In spite of the number of vaccinated people around the world rising significantly over the past few months, uncertainties about their ability in dealing with COVID-19 reinfections—especially those caused by variations and mutations of the novel coronavirus—persist. But now, researchers appear to have found a stone that kills all birds, in the form of a vaccine that may offer protection from all coronaviruses.
By using an innovative approach, researchers Steven L. Zeichner from UVA Health and Xiang-Jin Meng from Virginia Tech have developed what could one day become a universal vaccine for coronaviruses. This vaccine wouldn’t just fight all the current and future strains of COVID-19-causing SARS-CoV-2, but also the coronaviruses that previously threatened epidemics or cause cases of the common cold on a regular basis.
How can one vaccine fight all coronaviruses?
The vaccine created by Zeichner and Meng takes an unusual approach, in that it targets a part of the virus’ spike protein called the “viral fusion peptide”. This fusion peptide is essentially universal among coronaviruses; in fact, it has not changed or differed at all in any of the genetic sequences of SARS-CoV-2 that have been obtained from thousands of patients around the world. The vaccine’s ability to target this universal part is what’s supposed to render it effective against all coronaviruses.
To test its effectiveness, Meng and Zeichner made two vaccines—one designed to protect against COVID-19 in humans, and another to protect against Porcine Epidemic Diarrhea Vaccine (PEDV) in pigs. Both these diseases are caused by distantly related coronaviruses, which share several of the amino acids that constitute the fusion peptide.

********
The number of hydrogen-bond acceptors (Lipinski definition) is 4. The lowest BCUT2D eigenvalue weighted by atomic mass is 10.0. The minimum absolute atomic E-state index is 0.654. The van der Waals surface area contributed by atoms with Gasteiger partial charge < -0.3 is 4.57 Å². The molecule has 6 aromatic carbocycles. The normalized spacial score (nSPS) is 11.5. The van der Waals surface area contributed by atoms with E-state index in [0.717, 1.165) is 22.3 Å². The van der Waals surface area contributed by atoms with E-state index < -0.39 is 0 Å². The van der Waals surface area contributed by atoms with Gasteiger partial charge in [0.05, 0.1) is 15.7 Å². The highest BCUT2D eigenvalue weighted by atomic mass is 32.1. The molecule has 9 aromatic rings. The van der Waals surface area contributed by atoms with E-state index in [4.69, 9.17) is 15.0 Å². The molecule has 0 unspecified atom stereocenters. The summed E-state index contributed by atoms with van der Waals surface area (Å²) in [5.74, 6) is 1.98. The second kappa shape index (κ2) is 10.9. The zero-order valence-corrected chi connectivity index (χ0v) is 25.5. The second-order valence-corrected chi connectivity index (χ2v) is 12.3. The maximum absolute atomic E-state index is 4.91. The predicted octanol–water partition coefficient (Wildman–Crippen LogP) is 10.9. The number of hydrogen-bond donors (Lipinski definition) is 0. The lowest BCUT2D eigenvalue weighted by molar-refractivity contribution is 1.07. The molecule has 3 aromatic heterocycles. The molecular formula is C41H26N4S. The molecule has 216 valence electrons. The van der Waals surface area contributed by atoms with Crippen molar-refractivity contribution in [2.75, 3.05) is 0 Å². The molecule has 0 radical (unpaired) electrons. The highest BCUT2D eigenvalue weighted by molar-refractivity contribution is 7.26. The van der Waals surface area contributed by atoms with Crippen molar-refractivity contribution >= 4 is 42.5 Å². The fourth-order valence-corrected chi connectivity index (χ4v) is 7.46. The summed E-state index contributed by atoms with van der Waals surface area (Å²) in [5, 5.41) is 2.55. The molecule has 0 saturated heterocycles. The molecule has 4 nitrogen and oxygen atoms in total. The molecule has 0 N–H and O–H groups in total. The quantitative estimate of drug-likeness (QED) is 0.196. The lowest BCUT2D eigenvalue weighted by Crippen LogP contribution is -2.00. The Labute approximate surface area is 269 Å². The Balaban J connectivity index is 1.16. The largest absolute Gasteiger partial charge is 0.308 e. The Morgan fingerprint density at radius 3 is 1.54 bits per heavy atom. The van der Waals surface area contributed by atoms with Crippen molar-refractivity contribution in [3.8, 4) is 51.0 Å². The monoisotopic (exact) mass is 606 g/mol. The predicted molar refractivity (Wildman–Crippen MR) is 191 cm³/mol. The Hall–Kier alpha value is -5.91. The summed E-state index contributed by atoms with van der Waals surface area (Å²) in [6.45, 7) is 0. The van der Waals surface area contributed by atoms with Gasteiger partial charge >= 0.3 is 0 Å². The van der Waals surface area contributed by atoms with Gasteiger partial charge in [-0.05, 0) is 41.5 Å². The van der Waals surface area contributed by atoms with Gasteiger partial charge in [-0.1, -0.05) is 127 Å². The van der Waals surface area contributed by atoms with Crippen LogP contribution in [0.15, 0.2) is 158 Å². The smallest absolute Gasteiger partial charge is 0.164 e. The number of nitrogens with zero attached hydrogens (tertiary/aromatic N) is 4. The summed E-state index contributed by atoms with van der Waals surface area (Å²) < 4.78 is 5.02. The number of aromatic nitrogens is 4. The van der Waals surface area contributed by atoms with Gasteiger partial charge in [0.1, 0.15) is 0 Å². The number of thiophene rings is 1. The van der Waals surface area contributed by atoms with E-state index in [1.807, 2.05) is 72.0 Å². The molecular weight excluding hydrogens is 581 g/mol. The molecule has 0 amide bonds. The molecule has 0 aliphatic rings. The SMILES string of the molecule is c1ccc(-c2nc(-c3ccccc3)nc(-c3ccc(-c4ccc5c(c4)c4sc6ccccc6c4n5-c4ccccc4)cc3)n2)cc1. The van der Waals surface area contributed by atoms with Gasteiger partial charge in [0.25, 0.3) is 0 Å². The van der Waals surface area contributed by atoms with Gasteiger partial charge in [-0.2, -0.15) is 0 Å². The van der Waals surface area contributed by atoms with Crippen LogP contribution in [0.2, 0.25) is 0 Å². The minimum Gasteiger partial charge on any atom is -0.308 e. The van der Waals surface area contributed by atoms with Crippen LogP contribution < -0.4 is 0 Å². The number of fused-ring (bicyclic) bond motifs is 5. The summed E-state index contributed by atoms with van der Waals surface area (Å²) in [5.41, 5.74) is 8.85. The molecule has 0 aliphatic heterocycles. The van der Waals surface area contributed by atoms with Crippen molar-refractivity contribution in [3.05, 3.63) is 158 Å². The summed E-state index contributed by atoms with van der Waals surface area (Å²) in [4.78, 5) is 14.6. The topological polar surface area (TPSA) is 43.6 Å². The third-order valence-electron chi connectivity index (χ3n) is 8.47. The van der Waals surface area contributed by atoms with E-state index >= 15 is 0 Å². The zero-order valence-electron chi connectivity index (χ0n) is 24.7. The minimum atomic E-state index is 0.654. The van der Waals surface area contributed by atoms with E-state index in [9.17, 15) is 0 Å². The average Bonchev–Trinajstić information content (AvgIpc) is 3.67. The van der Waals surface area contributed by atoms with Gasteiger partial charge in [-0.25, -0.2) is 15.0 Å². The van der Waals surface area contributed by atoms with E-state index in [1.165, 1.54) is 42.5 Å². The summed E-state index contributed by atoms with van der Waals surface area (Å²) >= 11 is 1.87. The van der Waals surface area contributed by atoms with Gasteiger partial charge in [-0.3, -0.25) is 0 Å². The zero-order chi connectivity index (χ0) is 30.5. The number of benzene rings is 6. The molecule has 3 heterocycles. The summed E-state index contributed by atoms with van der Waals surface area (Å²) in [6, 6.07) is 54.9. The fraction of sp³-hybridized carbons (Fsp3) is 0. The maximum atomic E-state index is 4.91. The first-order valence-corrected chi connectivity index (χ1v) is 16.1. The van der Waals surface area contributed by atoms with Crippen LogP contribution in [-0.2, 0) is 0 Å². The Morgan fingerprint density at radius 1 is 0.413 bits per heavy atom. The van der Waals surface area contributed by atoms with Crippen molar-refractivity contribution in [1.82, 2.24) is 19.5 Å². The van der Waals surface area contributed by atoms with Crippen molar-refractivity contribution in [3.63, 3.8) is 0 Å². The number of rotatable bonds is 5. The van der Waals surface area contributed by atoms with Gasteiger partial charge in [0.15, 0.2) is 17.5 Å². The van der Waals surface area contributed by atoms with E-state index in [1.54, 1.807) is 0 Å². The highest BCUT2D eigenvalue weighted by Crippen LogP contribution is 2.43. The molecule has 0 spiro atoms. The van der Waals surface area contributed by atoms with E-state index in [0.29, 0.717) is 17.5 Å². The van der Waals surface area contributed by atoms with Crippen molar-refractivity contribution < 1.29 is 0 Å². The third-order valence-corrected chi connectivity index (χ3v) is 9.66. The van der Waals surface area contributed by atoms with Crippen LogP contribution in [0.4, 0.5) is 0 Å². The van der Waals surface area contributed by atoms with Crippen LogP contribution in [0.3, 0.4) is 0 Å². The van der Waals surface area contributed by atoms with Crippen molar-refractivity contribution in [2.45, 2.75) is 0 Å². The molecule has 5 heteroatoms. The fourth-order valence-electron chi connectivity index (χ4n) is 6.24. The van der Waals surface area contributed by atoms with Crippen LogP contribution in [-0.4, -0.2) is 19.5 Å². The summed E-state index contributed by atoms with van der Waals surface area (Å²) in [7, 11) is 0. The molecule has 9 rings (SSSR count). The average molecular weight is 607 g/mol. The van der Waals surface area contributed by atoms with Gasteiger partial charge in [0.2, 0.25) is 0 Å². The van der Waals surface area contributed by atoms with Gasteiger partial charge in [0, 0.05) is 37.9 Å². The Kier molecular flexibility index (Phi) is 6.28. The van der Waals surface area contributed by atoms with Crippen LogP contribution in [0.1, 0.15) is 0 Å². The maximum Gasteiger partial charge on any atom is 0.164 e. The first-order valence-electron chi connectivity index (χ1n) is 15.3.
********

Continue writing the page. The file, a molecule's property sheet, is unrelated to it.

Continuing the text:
Both these vaccines were administered to different groups of pigs, and subsequent analysis revealed that the vaccine for PEDV as well as the vaccine for SARS-CoV-2 protected the pigs against the illness caused by PEDV. While the vaccines did not prevent infection completely, they successfully protected the pigs from developing severe symptoms. Moreover, they also primed the pigs’ immune systems to mount a much more vigorous immune response to the infection.
Through these observations, scientists inferred that if both PEDV and COVID-19 vaccines protected the pigs against disease caused by PEDV and primed the immune system to fight the disease, then it is reasonable to think that the COVID-19 vaccine would also protect human beings against severe coronavirus infections.
Further advantages and future steps
Meng and Zeichner chose to study PEDV in pigs because it offered them the advantage of analysing a vaccine’s performance against a coronavirus infection in its native host—in this case, pigs. The other models that have been used to test COVID-19 vaccines study SARS-CoV-2 in non-native hosts such as monkeys or hamsters. The fact that pigs are very similar in physiology and immunology to humans added to the advantage.
Even though the early evidence demonstrates the effectiveness of the vaccine against all coronaviruses, the researchers insist that additional testing and human trials would be required before the vaccine is approved for mass production and usage.
Overall, the vaccine-development platform designed by Zeichner seems to have ticked all the right boxes, as the vaccine offers a new route to rapidly produce vaccines in existing facilities around the world, and that too at a very low cost. The vaccine can be mass-produced easily and cheaply, as it is created using an existent, widely-used technique that involves the genetic modification of the common bacteria E. coli. Vaccines created using this method are referred to as killed whole-cell vaccines.
“Killed whole-cell vaccines are currently in widespread use to protect against deadly diseases like cholera and pertussis,” Zeichner explained. “Factories in many low-to-middle-income countries around the world are making hundreds of millions of doses of those vaccines per year now, for a $1 per dose or less. It may be possible to adapt those factories to make this new vaccine. Since the technology is very similar, the cost should be similar too.”
Furthermore, the entire process used to create whole-cell vaccines—from identifying a potential vaccine target, to producing the gene-deleted bacteria that have the vaccine antigens on their surfaces—can take place in just two to three weeks, thereby making them ideal for responding to a pandemic.
The findings of this study, which are currently under peer review, were recently published in the scientific journal PNAS. They can be accessed here.
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